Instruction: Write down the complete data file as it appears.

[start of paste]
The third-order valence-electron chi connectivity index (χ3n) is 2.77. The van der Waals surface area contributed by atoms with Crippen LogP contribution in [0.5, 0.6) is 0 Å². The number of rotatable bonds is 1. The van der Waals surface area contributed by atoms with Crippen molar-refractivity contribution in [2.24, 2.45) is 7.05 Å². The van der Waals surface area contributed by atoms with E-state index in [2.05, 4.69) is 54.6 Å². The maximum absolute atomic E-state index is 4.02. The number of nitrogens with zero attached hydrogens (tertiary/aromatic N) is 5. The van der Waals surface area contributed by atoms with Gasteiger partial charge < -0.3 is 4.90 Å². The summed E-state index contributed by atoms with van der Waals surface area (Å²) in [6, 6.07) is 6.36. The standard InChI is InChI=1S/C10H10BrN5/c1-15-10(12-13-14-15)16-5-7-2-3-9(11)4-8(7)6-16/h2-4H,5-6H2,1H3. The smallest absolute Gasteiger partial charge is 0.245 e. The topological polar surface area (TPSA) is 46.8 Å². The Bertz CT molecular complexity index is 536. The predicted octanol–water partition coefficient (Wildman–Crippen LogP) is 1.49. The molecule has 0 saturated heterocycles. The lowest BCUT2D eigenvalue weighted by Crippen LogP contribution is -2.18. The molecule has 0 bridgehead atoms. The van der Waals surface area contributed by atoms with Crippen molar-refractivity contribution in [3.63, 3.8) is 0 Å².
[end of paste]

The third-order valence-electron chi connectivity index (χ3n) is 2.77. The van der Waals surface area contributed by atoms with Crippen LogP contribution in [0.5, 0.6) is 0 Å². The number of rotatable bonds is 1. The van der Waals surface area contributed by atoms with Crippen molar-refractivity contribution in [2.24, 2.45) is 7.05 Å². The van der Waals surface area contributed by atoms with E-state index in [2.05, 4.69) is 54.6 Å². The maximum absolute atomic E-state index is 4.02. The number of nitrogens with zero attached hydrogens (tertiary/aromatic N) is 5. The van der Waals surface area contributed by atoms with Gasteiger partial charge < -0.3 is 4.90 Å². The summed E-state index contributed by atoms with van der Waals surface area (Å²) in [6, 6.07) is 6.36. The standard InChI is InChI=1S/C10H10BrN5/c1-15-10(12-13-14-15)16-5-7-2-3-9(11)4-8(7)6-16/h2-4H,5-6H2,1H3. The smallest absolute Gasteiger partial charge is 0.245 e. The topological polar surface area (TPSA) is 46.8 Å². The Bertz CT molecular complexity index is 536. The predicted octanol–water partition coefficient (Wildman–Crippen LogP) is 1.49. The molecule has 0 saturated heterocycles. The lowest BCUT2D eigenvalue weighted by Crippen LogP contribution is -2.18. The molecule has 0 bridgehead atoms. The van der Waals surface area contributed by atoms with Crippen molar-refractivity contribution in [3.63, 3.8) is 0 Å².